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The ones you love being the ones who hurt you the most.

Community Member

I have been wondering why is it that the ones that you love the most are the ones capable of hurting you the most. My wife who I have been with for nine years and married for three was diagnosed with what she calls "depression on the cusp of bipolar". This was before we met after she had numerous relationship issues and fortunately unsuccessful attempts to take her own life. I absolutely love and cherish this woman but six weeks ago she sat down and said a couple of time honoured phrases "you are my best friend and I love you dearly but I am not in love with you","I'm 44 and have nothing of my own, why did you marry me anyway?" and the old "but you'll still be my friend won't you because I want you in my life" also one that stung "I love our bunny more than I love you." From what was an idyllic relationship she moved out and has been couch surfing at friends homes since.

After going through shock, anger and resentment I contacted many of her old friends as well as her mother and they all agreed that it appeared to be an episode similar to those she has had in the past. I have never seen her like this since we met and it scared me. She is medicated but hasn't had a psychiatric review for about six or seven years. She made a doctors appointment to get a script repeat and he fortunately gave her a psychiatrist referral. She came around for dinner tonight, it was great to be around her and she has booked tickets for us to go to the movies on Sunday night.

I told her I love her and am always here for her and her reply was "I'm trying. I came around didn't I?" When I asked if she had contacted the psychiatrist her reply was "I will but I don't think I'm depressed any more."

It made me think why do the ones you love the most have the capacity to hurt you the most?

2 Replies 2

Community Member

Hi bmacca64,

Good to see you posting on the forums and I am really sorry to hear you are going through such a difficult situation with your wife. It is great news that she has come around to you and has indicated that she is trying. It will be a good start for her to get a review from her psychiatrist and potentially a medication review. It is hard when you are far away from the person that you love. You are right in saying that the ones we love have the capability to hurt us the most. Unfortunately I don't have answers to why this is but I know it to be true myself.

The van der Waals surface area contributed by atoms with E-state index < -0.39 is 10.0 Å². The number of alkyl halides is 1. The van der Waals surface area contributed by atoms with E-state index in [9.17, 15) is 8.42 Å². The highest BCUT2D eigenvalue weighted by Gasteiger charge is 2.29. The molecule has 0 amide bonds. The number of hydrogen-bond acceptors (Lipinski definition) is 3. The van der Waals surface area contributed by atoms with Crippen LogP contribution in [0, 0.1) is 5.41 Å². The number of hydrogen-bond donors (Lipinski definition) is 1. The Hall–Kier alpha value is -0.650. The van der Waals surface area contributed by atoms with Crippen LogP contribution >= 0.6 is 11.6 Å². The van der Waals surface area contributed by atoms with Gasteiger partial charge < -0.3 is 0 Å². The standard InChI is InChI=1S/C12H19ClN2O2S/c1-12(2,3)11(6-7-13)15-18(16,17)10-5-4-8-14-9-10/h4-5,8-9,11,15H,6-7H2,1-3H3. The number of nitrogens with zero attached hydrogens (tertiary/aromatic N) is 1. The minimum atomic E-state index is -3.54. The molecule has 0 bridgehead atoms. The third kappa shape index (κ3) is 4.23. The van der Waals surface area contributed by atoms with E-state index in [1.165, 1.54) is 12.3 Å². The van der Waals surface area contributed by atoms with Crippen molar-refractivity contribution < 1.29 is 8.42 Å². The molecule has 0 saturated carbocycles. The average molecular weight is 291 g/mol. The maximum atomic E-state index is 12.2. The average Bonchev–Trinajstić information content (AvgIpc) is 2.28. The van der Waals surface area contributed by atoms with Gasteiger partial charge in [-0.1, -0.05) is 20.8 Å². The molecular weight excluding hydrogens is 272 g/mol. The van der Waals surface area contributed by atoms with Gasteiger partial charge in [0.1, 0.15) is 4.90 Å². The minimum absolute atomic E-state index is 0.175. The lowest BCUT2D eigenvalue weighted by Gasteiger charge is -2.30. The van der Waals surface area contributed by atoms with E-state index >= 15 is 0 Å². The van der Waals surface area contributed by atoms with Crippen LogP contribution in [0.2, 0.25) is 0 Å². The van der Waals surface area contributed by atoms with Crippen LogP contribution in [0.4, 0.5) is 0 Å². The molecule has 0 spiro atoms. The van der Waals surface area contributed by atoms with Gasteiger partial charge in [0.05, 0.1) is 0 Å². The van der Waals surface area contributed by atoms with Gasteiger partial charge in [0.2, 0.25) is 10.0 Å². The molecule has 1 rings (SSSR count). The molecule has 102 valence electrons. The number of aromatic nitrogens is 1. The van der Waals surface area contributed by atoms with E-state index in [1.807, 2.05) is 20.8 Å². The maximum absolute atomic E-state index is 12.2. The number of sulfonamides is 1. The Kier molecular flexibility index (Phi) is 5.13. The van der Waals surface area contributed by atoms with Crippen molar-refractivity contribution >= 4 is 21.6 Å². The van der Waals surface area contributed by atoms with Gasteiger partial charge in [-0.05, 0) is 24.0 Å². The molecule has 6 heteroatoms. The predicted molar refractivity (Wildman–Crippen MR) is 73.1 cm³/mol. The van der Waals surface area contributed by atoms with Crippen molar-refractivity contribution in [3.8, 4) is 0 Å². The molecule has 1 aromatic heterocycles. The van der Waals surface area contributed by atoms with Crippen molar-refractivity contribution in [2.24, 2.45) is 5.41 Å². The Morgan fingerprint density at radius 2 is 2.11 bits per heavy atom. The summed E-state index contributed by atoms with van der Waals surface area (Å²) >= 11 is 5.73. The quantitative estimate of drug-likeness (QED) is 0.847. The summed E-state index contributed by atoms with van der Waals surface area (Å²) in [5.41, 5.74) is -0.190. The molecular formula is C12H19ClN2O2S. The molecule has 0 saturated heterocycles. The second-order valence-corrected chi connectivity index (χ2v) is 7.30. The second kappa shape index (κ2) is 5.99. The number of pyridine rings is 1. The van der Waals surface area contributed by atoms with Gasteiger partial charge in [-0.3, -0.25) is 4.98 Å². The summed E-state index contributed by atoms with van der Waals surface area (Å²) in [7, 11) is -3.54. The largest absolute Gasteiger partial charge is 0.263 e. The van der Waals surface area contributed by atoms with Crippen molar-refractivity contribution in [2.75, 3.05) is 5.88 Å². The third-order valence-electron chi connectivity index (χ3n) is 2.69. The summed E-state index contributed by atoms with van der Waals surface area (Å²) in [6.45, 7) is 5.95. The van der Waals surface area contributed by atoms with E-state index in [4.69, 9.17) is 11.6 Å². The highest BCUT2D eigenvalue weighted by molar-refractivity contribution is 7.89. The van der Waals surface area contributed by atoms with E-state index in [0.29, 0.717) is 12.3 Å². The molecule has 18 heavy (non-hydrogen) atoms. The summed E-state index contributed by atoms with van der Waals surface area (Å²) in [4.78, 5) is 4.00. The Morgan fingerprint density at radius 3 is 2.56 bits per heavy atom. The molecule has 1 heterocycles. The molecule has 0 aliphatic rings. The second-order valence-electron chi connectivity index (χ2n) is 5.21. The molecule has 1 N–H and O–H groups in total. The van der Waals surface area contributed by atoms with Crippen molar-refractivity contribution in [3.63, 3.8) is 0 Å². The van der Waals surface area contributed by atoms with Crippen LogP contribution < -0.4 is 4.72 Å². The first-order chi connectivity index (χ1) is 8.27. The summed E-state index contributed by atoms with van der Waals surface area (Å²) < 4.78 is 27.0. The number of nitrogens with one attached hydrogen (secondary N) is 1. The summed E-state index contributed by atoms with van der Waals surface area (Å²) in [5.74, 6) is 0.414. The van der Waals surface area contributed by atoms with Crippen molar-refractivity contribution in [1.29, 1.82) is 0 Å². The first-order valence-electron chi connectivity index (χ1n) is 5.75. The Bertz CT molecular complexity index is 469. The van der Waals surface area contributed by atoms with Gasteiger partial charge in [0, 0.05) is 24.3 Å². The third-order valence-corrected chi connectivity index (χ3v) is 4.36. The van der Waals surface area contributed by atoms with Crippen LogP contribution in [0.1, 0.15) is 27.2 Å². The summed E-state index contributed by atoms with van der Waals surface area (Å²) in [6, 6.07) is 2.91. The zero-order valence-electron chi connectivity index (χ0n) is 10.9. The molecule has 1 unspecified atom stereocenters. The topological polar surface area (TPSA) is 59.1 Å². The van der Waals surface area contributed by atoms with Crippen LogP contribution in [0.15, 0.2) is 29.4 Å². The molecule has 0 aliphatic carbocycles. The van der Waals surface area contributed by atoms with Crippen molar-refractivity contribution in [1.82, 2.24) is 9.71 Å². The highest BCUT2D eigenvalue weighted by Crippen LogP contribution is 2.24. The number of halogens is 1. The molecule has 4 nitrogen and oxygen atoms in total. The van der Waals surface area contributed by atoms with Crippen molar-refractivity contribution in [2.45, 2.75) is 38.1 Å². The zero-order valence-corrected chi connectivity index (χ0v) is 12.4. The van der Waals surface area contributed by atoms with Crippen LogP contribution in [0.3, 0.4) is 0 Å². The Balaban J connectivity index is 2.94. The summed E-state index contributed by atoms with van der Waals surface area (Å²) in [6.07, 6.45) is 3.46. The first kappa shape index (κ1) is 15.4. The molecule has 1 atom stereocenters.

I wonder how you are doing through all of this? Are you are taking care of your own mental health? Do you have anyone that you trust to talk with on a regular basis about your experience with your wife and her struggle with mental health? If you don't, there are several ways for you to gain some support. The beyondblue support line is a great place to unload some of you stress and is a free call on 1300 22 4636 with many people reporting the operators are really easy to talk with. Another way to get some support is by going to your Doctor or GP and letting them know about your situation and finding out if there are any resources you can access locally.

Caring for someone who is going through an episode like you describe your wife is, can take its toll and despite your wife not living with you it sounds like you are caring even though you aren't residing together at the moment. Please make sure you take time to take care of yourself as well.

Wishing you the best possible outcome,

Nurse Jenn

Thanks Nurse Jenn.

I spoke to my GP who gave me some time off work and also did a mental health plan for me and referred me to a psychologist who I am seeing.

My workplace has been fantastic and my Manager told me “you have heaps of sick leave, use it when you need it as work is only work, mental health is life”. It’s great that he understands as he has a teenage daughter dealing with her own mental health issues.

The psychologist has been a great comfort to me and has suggested a number of strategies to help me through my current situation.

I also have a couple of lifelong friends who I confide in on an almost daily basis. One of these friends, who I have known since kindergarten back in 1968, has a partner with bipolar and has been of great comfort and tells me that everything I am experiencing is something he has experienced. It’s good to get reassurance that it’s not just me.

The past two days have seen some progress. I cooked us dinner on Wednesday and my wife came around on Thursday and we watched a movie on TV and had takeaway, during which time it felt like a normal night. She even suggested that she missed living here and would like to move back in next week “but into the spare room at first”. That felt good to hear.

My wife even booked tickets for us to go to the movies on Sunday so that is a positive step. She even suggested going on a few date nights.

After seven or eight turbulent weeks we may have turned a corner.

Cheers, bmacca64.